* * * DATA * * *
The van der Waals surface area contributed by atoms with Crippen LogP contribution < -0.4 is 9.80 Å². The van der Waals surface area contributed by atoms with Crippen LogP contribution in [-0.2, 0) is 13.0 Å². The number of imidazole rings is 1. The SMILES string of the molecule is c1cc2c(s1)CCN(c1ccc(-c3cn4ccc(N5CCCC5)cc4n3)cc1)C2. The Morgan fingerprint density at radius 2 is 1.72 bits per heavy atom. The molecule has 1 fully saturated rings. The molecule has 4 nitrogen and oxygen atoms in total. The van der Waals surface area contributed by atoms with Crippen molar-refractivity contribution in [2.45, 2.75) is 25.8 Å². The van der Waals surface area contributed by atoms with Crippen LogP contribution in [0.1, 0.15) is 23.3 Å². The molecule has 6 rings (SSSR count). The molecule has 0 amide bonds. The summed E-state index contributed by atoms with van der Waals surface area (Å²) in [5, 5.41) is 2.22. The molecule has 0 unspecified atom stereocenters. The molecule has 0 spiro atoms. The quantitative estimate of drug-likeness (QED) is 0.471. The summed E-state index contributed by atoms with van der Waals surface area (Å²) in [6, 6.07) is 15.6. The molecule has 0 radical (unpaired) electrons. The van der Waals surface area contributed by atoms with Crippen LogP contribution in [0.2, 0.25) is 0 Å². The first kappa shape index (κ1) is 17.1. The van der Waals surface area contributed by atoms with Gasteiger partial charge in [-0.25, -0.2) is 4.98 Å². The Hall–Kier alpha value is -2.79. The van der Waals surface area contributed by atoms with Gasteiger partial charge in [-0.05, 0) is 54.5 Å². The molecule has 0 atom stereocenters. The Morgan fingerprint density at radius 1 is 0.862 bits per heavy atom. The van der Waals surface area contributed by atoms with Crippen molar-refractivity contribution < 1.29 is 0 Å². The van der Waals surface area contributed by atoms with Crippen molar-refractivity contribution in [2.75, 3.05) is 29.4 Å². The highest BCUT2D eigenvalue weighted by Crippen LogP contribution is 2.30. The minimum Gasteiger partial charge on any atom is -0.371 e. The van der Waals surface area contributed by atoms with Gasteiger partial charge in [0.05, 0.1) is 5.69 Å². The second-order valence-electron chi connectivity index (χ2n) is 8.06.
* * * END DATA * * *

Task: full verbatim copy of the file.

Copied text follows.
The van der Waals surface area contributed by atoms with Crippen LogP contribution < -0.4 is 9.80 Å². The van der Waals surface area contributed by atoms with Crippen LogP contribution in [-0.2, 0) is 13.0 Å². The number of imidazole rings is 1. The SMILES string of the molecule is c1cc2c(s1)CCN(c1ccc(-c3cn4ccc(N5CCCC5)cc4n3)cc1)C2. The Morgan fingerprint density at radius 2 is 1.72 bits per heavy atom. The molecule has 1 fully saturated rings. The molecule has 4 nitrogen and oxygen atoms in total. The van der Waals surface area contributed by atoms with Crippen molar-refractivity contribution in [2.45, 2.75) is 25.8 Å². The van der Waals surface area contributed by atoms with Crippen LogP contribution in [0.1, 0.15) is 23.3 Å². The molecule has 6 rings (SSSR count). The molecule has 0 amide bonds. The summed E-state index contributed by atoms with van der Waals surface area (Å²) in [5, 5.41) is 2.22. The molecule has 0 unspecified atom stereocenters. The molecule has 0 spiro atoms. The quantitative estimate of drug-likeness (QED) is 0.471. The summed E-state index contributed by atoms with van der Waals surface area (Å²) in [6, 6.07) is 15.6. The molecule has 0 radical (unpaired) electrons. The van der Waals surface area contributed by atoms with Crippen LogP contribution in [0.2, 0.25) is 0 Å². The first kappa shape index (κ1) is 17.1. The van der Waals surface area contributed by atoms with Gasteiger partial charge in [-0.25, -0.2) is 4.98 Å². The Hall–Kier alpha value is -2.79. The van der Waals surface area contributed by atoms with Gasteiger partial charge in [-0.05, 0) is 54.5 Å². The molecule has 0 atom stereocenters. The Morgan fingerprint density at radius 1 is 0.862 bits per heavy atom. The van der Waals surface area contributed by atoms with Crippen molar-refractivity contribution < 1.29 is 0 Å². The van der Waals surface area contributed by atoms with Crippen molar-refractivity contribution in [2.75, 3.05) is 29.4 Å². The highest BCUT2D eigenvalue weighted by Crippen LogP contribution is 2.30. The minimum Gasteiger partial charge on any atom is -0.371 e. The van der Waals surface area contributed by atoms with Gasteiger partial charge in [0.05, 0.1) is 5.69 Å². The second-order valence-electron chi connectivity index (χ2n) is 8.06.